Top 12 Species of Indian Non-Poisonous Snakes

Non-Poisonous Snakes? How is that possible? If you are like most people then at any moment that you encounter a snake, you wreak panic in your neighbourhood.

And why wouldn’t you? We all get creepy feel if we see any reptile around us.

Snakes are dangerous and life-threatening!

Well, I have an enlightening fact about it. Not all snakes are venomous. For those of you, who are puzzled regarding the difference between poisonous and venomous- poisonous snakes are those which are harmful if you touch or eat while venomous are those who inject a toxin directly into their prey. Hence, all the venomous snakes are poisonous but not all the poisonous snakes are venomous.

Out of the 270 total different species of snake found in India, only 60 are venomous, the rest are benign. Veritably, Indian forests, mountains, swamps, deserts, lakes and distant living habitat, anchor a home for 10% of the total population of snakes found in the world. Additionally, Indian diversity is also favourable for various Wild animals and Reptiles.

Details of some of the famous non-venomous (non poisonous as well) snakes are given below:


1. Indian Rat Snake or Dhaman Snake


Image Credit: Wikipedia


Indian rat snake also termed as “Oriental rat snake” belongs to the colubrid snake species.  This snake can thrive in almost any environment though they prefer urban areas, where their most desired prey “rat” is easily available. Locals also call them Dhaman Snake.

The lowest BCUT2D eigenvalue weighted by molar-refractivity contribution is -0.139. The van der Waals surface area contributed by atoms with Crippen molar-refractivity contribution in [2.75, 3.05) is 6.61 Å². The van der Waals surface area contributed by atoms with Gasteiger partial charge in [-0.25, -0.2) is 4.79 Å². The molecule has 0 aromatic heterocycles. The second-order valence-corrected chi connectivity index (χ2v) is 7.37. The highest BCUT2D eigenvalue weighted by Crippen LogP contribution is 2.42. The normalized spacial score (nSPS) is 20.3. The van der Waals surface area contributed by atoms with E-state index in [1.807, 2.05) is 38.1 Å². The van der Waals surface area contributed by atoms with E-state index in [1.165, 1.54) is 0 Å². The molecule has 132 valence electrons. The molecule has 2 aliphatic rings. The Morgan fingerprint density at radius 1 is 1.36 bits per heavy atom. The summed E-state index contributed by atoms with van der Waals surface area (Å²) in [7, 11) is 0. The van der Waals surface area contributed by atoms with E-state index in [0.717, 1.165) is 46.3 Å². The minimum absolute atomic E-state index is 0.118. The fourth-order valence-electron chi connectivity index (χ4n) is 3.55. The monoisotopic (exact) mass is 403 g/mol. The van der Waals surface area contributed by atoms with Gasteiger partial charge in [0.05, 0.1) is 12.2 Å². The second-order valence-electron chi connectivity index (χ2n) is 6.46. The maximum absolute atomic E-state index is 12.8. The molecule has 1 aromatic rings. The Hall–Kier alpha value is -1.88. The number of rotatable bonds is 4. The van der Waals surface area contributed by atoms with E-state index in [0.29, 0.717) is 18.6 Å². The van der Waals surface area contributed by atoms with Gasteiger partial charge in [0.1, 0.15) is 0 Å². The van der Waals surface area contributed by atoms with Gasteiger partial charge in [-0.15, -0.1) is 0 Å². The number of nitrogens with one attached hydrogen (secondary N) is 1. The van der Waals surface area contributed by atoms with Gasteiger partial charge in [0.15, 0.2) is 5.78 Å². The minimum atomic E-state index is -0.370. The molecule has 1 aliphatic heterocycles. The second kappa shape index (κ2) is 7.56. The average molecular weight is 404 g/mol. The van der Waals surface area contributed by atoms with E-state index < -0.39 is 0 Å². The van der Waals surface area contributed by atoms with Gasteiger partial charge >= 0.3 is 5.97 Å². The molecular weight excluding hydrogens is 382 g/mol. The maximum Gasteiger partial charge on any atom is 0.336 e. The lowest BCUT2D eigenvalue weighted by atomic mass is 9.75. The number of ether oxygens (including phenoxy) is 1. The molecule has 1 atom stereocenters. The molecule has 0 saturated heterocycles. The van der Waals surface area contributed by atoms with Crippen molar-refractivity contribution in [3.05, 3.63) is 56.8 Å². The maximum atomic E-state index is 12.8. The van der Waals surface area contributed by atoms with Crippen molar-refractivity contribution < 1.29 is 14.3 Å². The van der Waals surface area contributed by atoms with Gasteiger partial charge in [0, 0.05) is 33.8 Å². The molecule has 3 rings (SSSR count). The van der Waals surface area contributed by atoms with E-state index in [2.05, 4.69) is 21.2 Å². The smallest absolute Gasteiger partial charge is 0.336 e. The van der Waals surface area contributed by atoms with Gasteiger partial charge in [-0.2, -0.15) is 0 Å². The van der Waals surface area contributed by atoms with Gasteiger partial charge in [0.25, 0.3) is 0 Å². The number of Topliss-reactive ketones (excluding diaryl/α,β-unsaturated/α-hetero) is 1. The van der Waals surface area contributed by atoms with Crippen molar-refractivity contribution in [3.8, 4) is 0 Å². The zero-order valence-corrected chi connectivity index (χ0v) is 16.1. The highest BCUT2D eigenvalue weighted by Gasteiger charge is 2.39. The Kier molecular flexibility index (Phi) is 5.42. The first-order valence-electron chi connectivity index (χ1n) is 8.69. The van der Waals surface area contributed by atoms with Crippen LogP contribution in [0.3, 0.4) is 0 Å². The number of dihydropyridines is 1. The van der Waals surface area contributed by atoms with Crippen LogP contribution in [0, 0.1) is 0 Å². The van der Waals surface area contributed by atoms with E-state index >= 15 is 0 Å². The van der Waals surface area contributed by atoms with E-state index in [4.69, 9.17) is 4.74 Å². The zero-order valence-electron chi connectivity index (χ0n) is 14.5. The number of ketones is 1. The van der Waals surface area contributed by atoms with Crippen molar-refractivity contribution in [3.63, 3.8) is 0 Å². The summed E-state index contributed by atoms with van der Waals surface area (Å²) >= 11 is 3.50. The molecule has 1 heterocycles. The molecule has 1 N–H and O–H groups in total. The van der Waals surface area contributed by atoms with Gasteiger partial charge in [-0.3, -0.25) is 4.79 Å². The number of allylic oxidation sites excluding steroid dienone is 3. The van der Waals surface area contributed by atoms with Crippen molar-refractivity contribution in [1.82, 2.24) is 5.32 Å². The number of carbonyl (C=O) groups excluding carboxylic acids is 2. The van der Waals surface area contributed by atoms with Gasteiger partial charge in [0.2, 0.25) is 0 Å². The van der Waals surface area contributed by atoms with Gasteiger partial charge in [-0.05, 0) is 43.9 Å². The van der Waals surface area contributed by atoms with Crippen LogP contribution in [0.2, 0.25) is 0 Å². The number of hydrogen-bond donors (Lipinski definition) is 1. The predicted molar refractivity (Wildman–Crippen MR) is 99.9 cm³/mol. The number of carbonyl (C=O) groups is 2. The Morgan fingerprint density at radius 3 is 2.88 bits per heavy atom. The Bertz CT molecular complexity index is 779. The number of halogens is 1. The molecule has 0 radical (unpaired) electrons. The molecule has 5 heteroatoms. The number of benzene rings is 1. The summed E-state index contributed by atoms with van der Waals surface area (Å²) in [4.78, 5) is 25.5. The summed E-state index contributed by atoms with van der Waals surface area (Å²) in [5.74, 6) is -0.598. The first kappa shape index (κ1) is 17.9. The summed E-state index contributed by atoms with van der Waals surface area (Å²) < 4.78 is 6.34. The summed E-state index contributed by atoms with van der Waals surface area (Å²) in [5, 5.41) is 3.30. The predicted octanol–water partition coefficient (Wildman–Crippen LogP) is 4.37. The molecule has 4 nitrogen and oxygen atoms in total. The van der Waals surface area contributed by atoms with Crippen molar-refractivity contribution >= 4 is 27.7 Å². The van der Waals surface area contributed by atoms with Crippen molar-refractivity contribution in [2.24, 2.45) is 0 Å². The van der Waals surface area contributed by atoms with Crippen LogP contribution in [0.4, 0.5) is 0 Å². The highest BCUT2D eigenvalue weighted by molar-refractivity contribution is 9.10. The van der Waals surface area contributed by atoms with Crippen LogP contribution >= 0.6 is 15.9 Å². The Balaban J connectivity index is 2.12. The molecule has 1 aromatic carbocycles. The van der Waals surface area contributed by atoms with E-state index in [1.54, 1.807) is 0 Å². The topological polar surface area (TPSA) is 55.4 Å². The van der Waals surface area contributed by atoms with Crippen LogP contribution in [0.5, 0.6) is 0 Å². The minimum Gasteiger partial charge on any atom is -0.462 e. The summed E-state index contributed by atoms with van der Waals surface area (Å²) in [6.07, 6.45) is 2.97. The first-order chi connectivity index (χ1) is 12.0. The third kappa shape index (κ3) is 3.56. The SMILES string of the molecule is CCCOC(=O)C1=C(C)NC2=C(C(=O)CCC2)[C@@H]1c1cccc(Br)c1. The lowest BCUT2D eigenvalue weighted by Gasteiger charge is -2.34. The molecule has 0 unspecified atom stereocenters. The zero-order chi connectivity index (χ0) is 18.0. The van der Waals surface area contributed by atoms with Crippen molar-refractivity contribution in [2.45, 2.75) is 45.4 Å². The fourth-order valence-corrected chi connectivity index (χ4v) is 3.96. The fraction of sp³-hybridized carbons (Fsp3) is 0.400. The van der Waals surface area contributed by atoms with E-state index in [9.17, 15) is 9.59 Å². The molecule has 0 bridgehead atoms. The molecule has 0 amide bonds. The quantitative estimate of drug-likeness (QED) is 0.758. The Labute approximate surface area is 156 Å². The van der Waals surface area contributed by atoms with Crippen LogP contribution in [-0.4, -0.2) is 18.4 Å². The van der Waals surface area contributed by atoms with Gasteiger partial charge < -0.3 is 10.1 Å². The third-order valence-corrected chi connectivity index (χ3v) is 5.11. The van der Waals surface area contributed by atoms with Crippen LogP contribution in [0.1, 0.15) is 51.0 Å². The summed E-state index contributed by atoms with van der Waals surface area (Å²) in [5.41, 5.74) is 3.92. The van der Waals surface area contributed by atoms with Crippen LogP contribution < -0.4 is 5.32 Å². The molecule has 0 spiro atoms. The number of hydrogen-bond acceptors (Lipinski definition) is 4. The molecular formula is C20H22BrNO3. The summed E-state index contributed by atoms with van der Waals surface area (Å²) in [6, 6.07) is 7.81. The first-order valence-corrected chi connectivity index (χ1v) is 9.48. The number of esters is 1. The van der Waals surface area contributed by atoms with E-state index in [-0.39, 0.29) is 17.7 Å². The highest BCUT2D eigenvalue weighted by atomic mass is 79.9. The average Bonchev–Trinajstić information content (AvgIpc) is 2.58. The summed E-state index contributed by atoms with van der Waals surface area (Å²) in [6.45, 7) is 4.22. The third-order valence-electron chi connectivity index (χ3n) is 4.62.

Dhaman snakes are one of the longest and fast-moving snakes found in India. Dhaman snake is non-poisonous.

Size Description

Newborn- 32-47cm.
Average length- 210cm (7ft).
Maximum length- 350cm (11ft & 6inch)


2. Common Cat Snake


Image Credit: calphotos


Cat snakes can be easily identified due to their triangular head structure which is broader than their neck. Being a nocturnal species, they showcase activity from early night to early morning. They are also known as Indian gamma snake.

This colubrid snake is mostly found in high altitudes, near the Himalayas and some areas of Maharashtra. Additionally, it is easy to spot them in undisturbed gardens, rocky hills and scrubs.

Cat snakes mostly feed on lizards, frogs, rodents as well as other snakes but they are not poisonous.

Size Description:

Average length- 70cm.
Maximum length- 125cm.


3. Checkered Keelback


Image Credit: wikimedia

Found near freshwater lakes or rivers, Checkered Keelback is found at a height of 3000 meters. They have a blackish patched surface on brown, greenish or yellow ground colour. Be extra careful if you encounter them, they are not venomous, but they are highly aggressive if they sense danger.

Checkered Keelback feeds on fishes, frogs, toads and rejected meat pieces.

Size Description:

Average length- 90cm.
Maximum length- 175cm.


4. Indian Rock Python

Image Credit: zoobarcelona

Broadly known as ‘Ajgar’, Indian Rock Python can be found on grasslands, swamps as well as rocky places. Their natural habitat is from the eastern Himalayas to the mangrove forests of Sunderbans. They are excellent swimmers and water is their second home.

The Indian python is also known to crush their victims, which includes warm-blooded mammals, birds and reptiles.

Size Description:

Newborn- 40-45cm.
Average length- 210-360cm (7ft-12).
Maximum length- 750cm (25ft).


5. Common Wolf Snake

Image Credit: blogpost

Another species of colubrid snakes, Common wolf snakes are mostly found in the Andaman Islands. They prefer hiding in narrow cracks or under heavy objects during the daytime and rocky terrain is their natural habitat.

Common wolf snake is often confused with the venomous common Krait but they are not poisonous. Due to this misidentification, their survival is in danger.